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Visa International Service Assessment Fees

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Are you a business owner who accepts credit card payments from international customers? If so, you may have noticed additional fees, known as Visa International Service Assessment fees (ISA fees), on your statements.

These fees can quickly add up and impact your bottom line. Let us explore what ISA fees are, how they are calculated, and who is responsible for paying them.

What is the visa international service assessment?

digital bank card

The Visa International Service Assessment (ISA) fee is an international service fee that is charged by Visa to acquirers (payment processors and merchant services providers) for every Visa transaction that involves an internationally issued Visa card.

This fee is a standard assessment fee charged by Visa to cover the costs of processing international transactions, including foreign transaction fees, cross-border fees, and currency exchange costs.

The ISA fee applies to all types of Visa transactions, including credit card payments and debit card payments. It is usually passed on to the merchant by the acquirer as a separate line item on the monthly merchant account statement.

Why did I get a visa international service assessment?

If you recently made an international transaction (SWIFT) using your credit card, you may have been charged a Visa International Service Assessment (ISA) fee. This fee is imposed by Visa on merchants who accept Visa cards for transactions that involve an international service.

The fee is usually a percentage of the transaction amount and is intended to cover the cost of Visa’s international services, including processing fees and cross-border fees.

As a customer, you may see this fee listed on your credit card processing statement or monthly merchant account statement as an additional cost that you were required to pay.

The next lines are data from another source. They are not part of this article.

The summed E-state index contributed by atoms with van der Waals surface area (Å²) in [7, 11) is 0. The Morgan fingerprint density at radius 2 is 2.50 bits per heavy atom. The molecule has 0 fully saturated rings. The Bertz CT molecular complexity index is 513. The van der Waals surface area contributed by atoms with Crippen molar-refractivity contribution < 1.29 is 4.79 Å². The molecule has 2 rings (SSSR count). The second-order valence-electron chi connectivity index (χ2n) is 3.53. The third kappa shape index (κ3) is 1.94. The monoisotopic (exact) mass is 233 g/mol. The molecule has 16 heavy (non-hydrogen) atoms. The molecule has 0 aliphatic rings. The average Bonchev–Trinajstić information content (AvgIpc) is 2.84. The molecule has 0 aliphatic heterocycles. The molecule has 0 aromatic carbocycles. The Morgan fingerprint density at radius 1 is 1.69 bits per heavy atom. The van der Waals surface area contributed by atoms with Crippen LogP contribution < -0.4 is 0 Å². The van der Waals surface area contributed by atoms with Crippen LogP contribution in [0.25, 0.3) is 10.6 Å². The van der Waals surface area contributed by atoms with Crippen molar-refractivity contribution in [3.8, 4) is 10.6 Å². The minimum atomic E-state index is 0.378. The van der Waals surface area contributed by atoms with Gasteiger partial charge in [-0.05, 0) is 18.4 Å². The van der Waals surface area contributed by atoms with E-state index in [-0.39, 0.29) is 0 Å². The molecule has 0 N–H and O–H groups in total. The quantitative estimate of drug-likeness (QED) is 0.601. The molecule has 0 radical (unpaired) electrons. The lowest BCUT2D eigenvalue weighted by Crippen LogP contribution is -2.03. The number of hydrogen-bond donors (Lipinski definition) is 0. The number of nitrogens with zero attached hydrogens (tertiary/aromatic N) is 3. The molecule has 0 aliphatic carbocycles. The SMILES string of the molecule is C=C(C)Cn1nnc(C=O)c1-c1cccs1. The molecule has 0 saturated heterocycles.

Keep in mind that this fee applies to all internationally issued Visa cards, and other major card brands may have similar fees under the same circumstances.

How much is the visa international service assessment?

If you are wondering how much the Visa International Service Assessment (ISA) fee is, it’s important to know that the percentage charged and unique names for ISA fees can vary depending on the bank.

However, we do know that Visa charges two fees per foreign transaction: the ISA fee and the International Acquirer Fee (IAF)

The Visa ISA fee can vary between 0.80% and 1.20% and applies to transactions made in the United States that are paid for with a card issued outside of the United States. This fee varies depending on the currency in which the transaction is settled.

If the customer chooses to settle in U.S. dollars, the fee stays at 0.80%. However, if the customer chooses to transact in a foreign currency, Visa adds another 0.40% to the fee.

On the other hand, the International Acquirer Fee is a flat fee of 0.45% and applies under the same circumstances as the ISA fee.

What is the difference between ISA and IAF?

The Visa ISA fee and the IAF fee are both fees charged by Visa for processing international transactions, but they are different fees.

The ISA fee is charged to the acquiring bank that processes the payment when a cardholder makes a purchase in a foreign currency.

On the other hand, the IAF fee is charged to the merchant’s bank when a customer makes a purchase with a card issued outside of the country where the merchant is located.

Who is responsible for these fees?

As a business owner, you are ultimately responsible for paying the ISA and IAF fees, as well as other credit card processing fees. These fees are charged by the card member associations and are an unavoidable part of accepting credit card payments.

While you may wish to pass these costs onto your customers, it is generally not allowed by the cardmember associations.

Typically, your processor will be charged these fees by the customer’s card issuer and then pass them on to you. However, the exact payment arrangement can depend on your agreement with your processor.

To ensure that your business remains profitable despite these fees, it’s important to calculate your effective rate, which takes into account the average cost you incur for each transaction.

Even if some countries ban adding surcharges to card payments, it is permissible to incorporate the cost of credit card processing in your prices.

To determine your effective rate, divide the total amount of fees you pay each month by your monthly sales and multiply by 100. This will give you an idea of how much you are paying in fees as a percentage of your sales.

Remember that the processing fee can appear anywhere on your merchant statement, so make sure to review it carefully to ensure you understand all the fees you are being charged.